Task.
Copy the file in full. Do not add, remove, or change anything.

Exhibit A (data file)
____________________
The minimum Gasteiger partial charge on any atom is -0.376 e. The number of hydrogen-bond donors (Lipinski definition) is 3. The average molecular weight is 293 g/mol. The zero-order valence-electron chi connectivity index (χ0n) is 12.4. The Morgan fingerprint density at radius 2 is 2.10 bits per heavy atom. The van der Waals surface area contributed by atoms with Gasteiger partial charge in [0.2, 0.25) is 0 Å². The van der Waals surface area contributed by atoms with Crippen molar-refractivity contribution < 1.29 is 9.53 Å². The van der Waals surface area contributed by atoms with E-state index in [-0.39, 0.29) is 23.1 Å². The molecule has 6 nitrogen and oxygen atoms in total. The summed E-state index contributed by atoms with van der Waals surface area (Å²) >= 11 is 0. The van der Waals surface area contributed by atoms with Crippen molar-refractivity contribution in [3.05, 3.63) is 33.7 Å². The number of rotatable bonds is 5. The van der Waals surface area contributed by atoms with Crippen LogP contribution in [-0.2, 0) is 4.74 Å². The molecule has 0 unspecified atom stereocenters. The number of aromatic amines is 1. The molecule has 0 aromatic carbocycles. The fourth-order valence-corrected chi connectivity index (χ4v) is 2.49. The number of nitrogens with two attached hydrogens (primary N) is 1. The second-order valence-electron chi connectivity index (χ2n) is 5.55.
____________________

The minimum Gasteiger partial charge on any atom is -0.376 e. The number of hydrogen-bond donors (Lipinski definition) is 3. The average molecular weight is 293 g/mol. The zero-order valence-electron chi connectivity index (χ0n) is 12.4. The Morgan fingerprint density at radius 2 is 2.10 bits per heavy atom. The van der Waals surface area contributed by atoms with Gasteiger partial charge in [0.2, 0.25) is 0 Å². The van der Waals surface area contributed by atoms with Crippen molar-refractivity contribution < 1.29 is 9.53 Å². The van der Waals surface area contributed by atoms with E-state index in [-0.39, 0.29) is 23.1 Å². The molecule has 6 nitrogen and oxygen atoms in total. The summed E-state index contributed by atoms with van der Waals surface area (Å²) >= 11 is 0. The van der Waals surface area contributed by atoms with Crippen molar-refractivity contribution in [3.05, 3.63) is 33.7 Å². The number of rotatable bonds is 5. The van der Waals surface area contributed by atoms with Crippen LogP contribution in [-0.2, 0) is 4.74 Å². The molecule has 0 unspecified atom stereocenters. The number of aromatic amines is 1. The molecule has 0 aromatic carbocycles. The fourth-order valence-corrected chi connectivity index (χ4v) is 2.49. The number of nitrogens with two attached hydrogens (primary N) is 1. The second-order valence-electron chi connectivity index (χ2n) is 5.55.